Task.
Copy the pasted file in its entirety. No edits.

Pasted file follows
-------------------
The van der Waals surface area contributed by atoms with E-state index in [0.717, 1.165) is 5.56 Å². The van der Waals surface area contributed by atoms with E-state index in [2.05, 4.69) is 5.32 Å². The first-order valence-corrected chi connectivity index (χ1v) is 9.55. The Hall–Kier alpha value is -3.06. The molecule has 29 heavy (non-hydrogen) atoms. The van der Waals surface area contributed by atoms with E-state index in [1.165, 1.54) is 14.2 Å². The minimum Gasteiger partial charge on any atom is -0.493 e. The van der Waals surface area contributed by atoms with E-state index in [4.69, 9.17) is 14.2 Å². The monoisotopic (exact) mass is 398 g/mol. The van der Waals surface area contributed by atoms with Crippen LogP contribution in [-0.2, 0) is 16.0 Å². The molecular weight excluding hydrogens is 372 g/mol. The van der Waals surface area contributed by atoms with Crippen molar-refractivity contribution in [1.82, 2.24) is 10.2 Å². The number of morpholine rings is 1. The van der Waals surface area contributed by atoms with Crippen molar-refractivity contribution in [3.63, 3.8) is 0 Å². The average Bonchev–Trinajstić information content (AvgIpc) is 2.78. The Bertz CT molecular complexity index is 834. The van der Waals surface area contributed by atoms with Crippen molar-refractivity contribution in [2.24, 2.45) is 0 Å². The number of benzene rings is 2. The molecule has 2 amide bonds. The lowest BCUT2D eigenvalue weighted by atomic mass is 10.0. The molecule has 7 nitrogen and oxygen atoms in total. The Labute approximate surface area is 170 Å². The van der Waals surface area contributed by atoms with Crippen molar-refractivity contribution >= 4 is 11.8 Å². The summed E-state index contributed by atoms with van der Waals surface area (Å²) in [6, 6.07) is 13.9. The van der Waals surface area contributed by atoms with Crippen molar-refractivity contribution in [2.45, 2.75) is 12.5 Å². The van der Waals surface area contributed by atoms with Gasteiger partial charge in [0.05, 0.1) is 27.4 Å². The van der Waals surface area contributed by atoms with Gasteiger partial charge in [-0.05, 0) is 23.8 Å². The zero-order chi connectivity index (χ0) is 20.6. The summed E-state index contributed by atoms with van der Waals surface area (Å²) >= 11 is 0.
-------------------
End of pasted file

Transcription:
The van der Waals surface area contributed by atoms with E-state index in [0.717, 1.165) is 5.56 Å². The van der Waals surface area contributed by atoms with E-state index in [2.05, 4.69) is 5.32 Å². The first-order valence-corrected chi connectivity index (χ1v) is 9.55. The Hall–Kier alpha value is -3.06. The molecule has 29 heavy (non-hydrogen) atoms. The van der Waals surface area contributed by atoms with E-state index in [1.165, 1.54) is 14.2 Å². The minimum Gasteiger partial charge on any atom is -0.493 e. The van der Waals surface area contributed by atoms with E-state index in [4.69, 9.17) is 14.2 Å². The monoisotopic (exact) mass is 398 g/mol. The van der Waals surface area contributed by atoms with Crippen LogP contribution in [-0.2, 0) is 16.0 Å². The molecular weight excluding hydrogens is 372 g/mol. The van der Waals surface area contributed by atoms with Crippen molar-refractivity contribution in [1.82, 2.24) is 10.2 Å². The number of morpholine rings is 1. The van der Waals surface area contributed by atoms with Crippen molar-refractivity contribution in [3.63, 3.8) is 0 Å². The average Bonchev–Trinajstić information content (AvgIpc) is 2.78. The Bertz CT molecular complexity index is 834. The van der Waals surface area contributed by atoms with Crippen molar-refractivity contribution in [2.24, 2.45) is 0 Å². The number of benzene rings is 2. The molecule has 2 amide bonds. The lowest BCUT2D eigenvalue weighted by atomic mass is 10.0. The molecule has 7 nitrogen and oxygen atoms in total. The Labute approximate surface area is 170 Å². The van der Waals surface area contributed by atoms with Crippen molar-refractivity contribution >= 4 is 11.8 Å². The summed E-state index contributed by atoms with van der Waals surface area (Å²) in [6, 6.07) is 13.9. The van der Waals surface area contributed by atoms with Crippen molar-refractivity contribution in [2.45, 2.75) is 12.5 Å². The van der Waals surface area contributed by atoms with Gasteiger partial charge in [0.05, 0.1) is 27.4 Å². The van der Waals surface area contributed by atoms with Gasteiger partial charge in [-0.05, 0) is 23.8 Å². The zero-order chi connectivity index (χ0) is 20.6. The summed E-state index contributed by atoms with van der Waals surface area (Å²) >= 11 is 0.